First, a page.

Craftsmanship, care and a lot of hard graft have made this cottage and its land into an idyll for plants, animals and people. Sharon Dale reports.
It’s easy to feel property envy when visiting Vikki and Richard Meller’s home. Their cottage is rustic and cosy and overlooks a pretty garden filled with flowers and the hum of bees.
Across the track is a walled kitchen garden abundant with organic fruit, vegetables and herbs and on the terrace above is a pizza oven and one of the best garden offices you’re ever likely to see. Everything is handcrafted using dry stone walling techniques and timber from the Mellers’ own wood, which is a short stroll away.
It is a rural idyll only made possible by a huge amount of hard graft that started with the wood. The couple and their sons, Oliver and Robin, work together in their family landscaping and dry stone walling business and were living in a Georgian house in the centre of Sheffield when they bought the ancient woodland in a village near Barnsley 17 years ago.
“We were part of a woodland craft group and so when the wood came for sale we decided to buy it so we could keep it as a place for wildlife, use the timber ourselves and supply other craftsmen,” says Vikki.
It was full of 8ft-high brambles and, over the years, she and Richard have painstakingly dug them out and made way for plants such as a wood sorrel, wood violets and bluebells, which now grow among the oak, ash, larch and sycamores.
Richard and Robin built a living wagon using a military trailer with a cabin on top. It was useful for overnight stays and a place to rest and brew up. Back then, the family had no intention of moving from their city centre home but four years ago Oliver spotted a “for sale” sign on the cottage. Backing onto the Mellers’ woodland, the three-bedroom property was originally a dairy for the Wentworth estate. It was tumbledown and damp but the garden and old cattle fold screamed potential.
“It was the outside that really excited me. I wanted to design a garden that would reflect some of the old grandeur of the estate farmhouses around it. So when we bought the property we started work on the garden first rather than the house, which isn’t unusual for us,” says Richard.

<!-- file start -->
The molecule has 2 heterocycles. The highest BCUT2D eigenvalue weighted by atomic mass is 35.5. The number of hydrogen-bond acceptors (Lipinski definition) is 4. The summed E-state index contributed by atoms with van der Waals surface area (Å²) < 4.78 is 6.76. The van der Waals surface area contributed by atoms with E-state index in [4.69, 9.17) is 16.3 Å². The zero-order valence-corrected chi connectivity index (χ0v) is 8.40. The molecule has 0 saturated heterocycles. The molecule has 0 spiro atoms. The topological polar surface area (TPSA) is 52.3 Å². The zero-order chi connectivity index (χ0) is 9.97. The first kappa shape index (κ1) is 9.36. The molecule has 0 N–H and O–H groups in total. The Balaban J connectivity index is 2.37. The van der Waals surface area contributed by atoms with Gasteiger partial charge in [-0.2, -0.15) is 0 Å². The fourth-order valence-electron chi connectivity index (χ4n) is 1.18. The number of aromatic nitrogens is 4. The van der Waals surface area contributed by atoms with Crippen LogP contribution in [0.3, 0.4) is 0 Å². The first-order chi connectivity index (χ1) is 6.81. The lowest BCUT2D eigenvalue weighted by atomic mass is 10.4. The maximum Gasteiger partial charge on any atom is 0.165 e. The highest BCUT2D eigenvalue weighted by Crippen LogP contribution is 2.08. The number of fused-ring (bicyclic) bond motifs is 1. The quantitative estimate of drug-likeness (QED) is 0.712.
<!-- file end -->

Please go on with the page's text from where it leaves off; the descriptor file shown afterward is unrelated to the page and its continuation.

The family’s combined skills were perfectly suited to the project. Vikki has a background in biology and arboriculture and her strengths lie in planting and design, while Richard is a stonemason and a master craftsman of the Dry Stone Walling Association and used to work for the National Trust.
Robin is also a dry stone waller and can turn his hand to anything and Oliver is a architectural stonemason and talented sculptor. They all love working outside.
Creating a walled vegetable and apothecary garden in the cattle fold next to the cottage was one of the first jobs. Dry stone walls were built and protect the plants from the Pennine winds. The 30 tonnes of soil was redistributed and the sloping ground was terraced with walls, paths and steps. Dry stone walls are perfect for terracing and last far longer than railway sleepers.
“A well-built wall with no air gaps can last for centuries. I’ve rebuilt dry stone walls that have been up for 500 years,” says Richard. “They also provide habitat for plants and animals. In and around our sandstone wall you can see woundwort, sweet woodruff, foxglove and teasel,” adds Vikki, who used crushed granite and clay on the paths as it forms a hard crust when wet and isn’t toxic.
At the top of the garden is a patio that is home to the garden building, pizza oven and an outdoor table made by Oliver and Robin from Welsh slate. The curved, dome-topped oven is the Mellers’ own design and shows exceptional skill. “We handpick our stone from a Yorkshire quarry. Sourcing stone is a challenge because a lot of quarries have closed and there are now a lot of imports, which don’t fit well into the English landscape,” says Richard.
The office/garden room, which would cost between £50,000 and £60,000 to buy, is constructed from flat-bedded Yorkshire sandstone and the roof frame is local oak, topped with roofing tiles shaped from sandstone flags. Inside, three windows bring in natural light, the walls are painted in London Plane green by Mylands and the floor is Cornish slate. Oliver’s exquisite Portland and York stone wildlife sculptures decorate the room and also feature in the new flower garden outside the house.
The latest outdoor project is an orchard which was sloping and is now a series of stepped terraces. This involved bringing in around 60 tonnes of stone and soil and replanting fruit trees and bushes. This summer more garden and woodland work is on the agenda before the Mellers turn their attention to the house.
Used to working outside, they are more immune than most to cold so there is no boiler or central heating, just a Rayburn and two wood-burning stoves fuelled by logs from their woodland. Hot water is from an electric water heater.
“Our old house had 11 radiators and a boiler and we didn’t realise how noisy they were until we came here. It is much more peaceful without them,” says Richard.
As well as creating their own perfect home and garden, the Mellers now use the property to showcase their design skills and craftsmanship to clients. They work all over the UK and projects have included creating everything from a Gertrude Jekyll-inspired garden to smaller urban gardens.
The Meller family business, southpenninewalling.co.uk, offers landscaping, walling, garden design, stone garden buildings and furniture.